The preceding 10 years of extended fuel reduction burns merged into opportunistic back burns, during the 2003 and 2006-07 fires in particular. It was around these fires — that killed no-one directly — the deadly ‘stay or go’ policy was developed, putting responsibility back on property owners to make their properties and homes ‘fire safe’. A deadly clash of academic theory and cruel practicalities of fire.
Over successive summers people were told the safest place when the fire came through was in their house — the advice was wrong, and it missed a crucial element. Where do you go when the house catches fire? I and good friends were burned out on Ash Wednesday.
Some stayed in their houses too on that night — there was similarly no warning — but they all got out onto the ‘lee side’ (the already burned side) when the house caught fire and survived remarkably unscathed under blankets on burned lawns, in dams, etc. No such additional advice was available in the ‘stay or go policy’ despite written records and evidence to other inquiries.
Big fires do not happen often so the public who listen for the Country Fire Authority (CFA) siren were not consulted or considered when it was decided to replace sirens with pagers for CFA members. The lack of sirens on that day added to confusion and for some proved deadly. Again this is covered in the Commission’s comments, but the sirens are now recommended as a community responsibility rather than associated with the CFA — what most people in the bush expect.
Lack of warning from a confused command structure also proved deadly on the day. Planes with infrared capacity could be found for locating a minister lost bushwalking but not used on Black Saturday to track the fire.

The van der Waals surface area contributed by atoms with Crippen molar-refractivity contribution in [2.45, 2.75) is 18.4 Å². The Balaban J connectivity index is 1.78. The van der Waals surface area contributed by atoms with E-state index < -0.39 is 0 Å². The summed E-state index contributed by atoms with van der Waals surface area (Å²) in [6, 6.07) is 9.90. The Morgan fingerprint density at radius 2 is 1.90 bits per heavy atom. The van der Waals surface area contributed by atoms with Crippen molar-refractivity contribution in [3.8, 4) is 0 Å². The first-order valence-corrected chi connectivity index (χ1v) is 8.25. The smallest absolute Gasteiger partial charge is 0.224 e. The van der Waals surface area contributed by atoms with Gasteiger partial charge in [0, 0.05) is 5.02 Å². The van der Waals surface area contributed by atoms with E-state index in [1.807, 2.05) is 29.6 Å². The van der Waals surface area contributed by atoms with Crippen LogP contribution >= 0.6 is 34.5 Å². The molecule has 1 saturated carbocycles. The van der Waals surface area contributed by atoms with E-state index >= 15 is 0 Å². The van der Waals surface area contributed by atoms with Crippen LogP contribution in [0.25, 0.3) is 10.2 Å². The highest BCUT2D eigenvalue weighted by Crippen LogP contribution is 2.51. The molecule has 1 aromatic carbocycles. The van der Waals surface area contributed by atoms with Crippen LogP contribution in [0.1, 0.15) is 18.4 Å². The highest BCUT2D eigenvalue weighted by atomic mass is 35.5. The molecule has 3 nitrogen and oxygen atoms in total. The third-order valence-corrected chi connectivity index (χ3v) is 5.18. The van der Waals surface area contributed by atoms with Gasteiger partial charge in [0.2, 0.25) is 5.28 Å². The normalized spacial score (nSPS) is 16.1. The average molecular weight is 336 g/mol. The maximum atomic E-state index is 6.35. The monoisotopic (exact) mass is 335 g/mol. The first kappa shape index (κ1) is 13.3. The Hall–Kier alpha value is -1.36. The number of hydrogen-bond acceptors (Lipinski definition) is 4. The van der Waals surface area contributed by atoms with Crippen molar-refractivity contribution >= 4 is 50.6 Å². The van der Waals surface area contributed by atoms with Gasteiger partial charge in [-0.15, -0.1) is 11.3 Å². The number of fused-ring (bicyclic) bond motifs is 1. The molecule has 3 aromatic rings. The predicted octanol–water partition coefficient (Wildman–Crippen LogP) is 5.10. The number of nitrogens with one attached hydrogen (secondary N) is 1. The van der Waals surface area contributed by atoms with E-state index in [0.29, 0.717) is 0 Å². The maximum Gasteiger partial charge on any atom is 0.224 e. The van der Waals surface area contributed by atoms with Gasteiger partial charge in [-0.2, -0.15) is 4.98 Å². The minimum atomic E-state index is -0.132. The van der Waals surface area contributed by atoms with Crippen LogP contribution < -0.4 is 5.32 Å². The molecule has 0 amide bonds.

The Commission’s recommendation 27 in regard to co-ordination with the Defense Force could be used to address this issue. The communication system, developed during the earlier ‘managed fires’, clearly and predictably fell apart on Black Saturday.
The Department of Sustainability and Environment and its officers and associated departments they directed were buried in a mess of bureaucracy like so much wreckage after the fires and seemed to almost hide from the Commission. Prior to that day DSE was the ‘master’ of fires and often treated the CFA like the spare guest at the wedding — crews often spending frustrating hours on standby waiting for instructions.
Telstra was not informed that it needed full staff for that day for triple zero calls — but neither did it use its initiative. The idea of mobile phone warnings for all was also a failure on succeeding hot days and ‘cried wolf’ dangerously when the day of the text warning came to nothing.
Targeting towns that were burned out for special building regulations is an academic and common-senseless approach that expands bureaucracies, punishes those burned out and leaves people in caravans, hopelessly exposed more than 18 months after the fires.
Evacuation works if people know where the fires are going and — as recommended — can be backed up with fire shelters, community and property-based. Householders should not pay for all these profiteering, supposedly fireproof trimmings to save the insurance industry one cent. No house is safe on every day and it perpetuates the myth it might be safe to stay inside.
Buying out people in supposed high-risk areas is also senseless. Who do we buy out when we have our next deadly fire across farmland like the Streatham or Lara fires of the past? The Commission’s recommendation 4 addresses this issue, but insurance liability was ignored. Continue reading “Tracking the Black Saturday bushfires — at the source of ignition”
Mar 11, 2010
A Royal Commission should not only be informed by popularist sentiment, but also factual information from non-partisan sources, says Lionel Elmore. Some views are being silenced.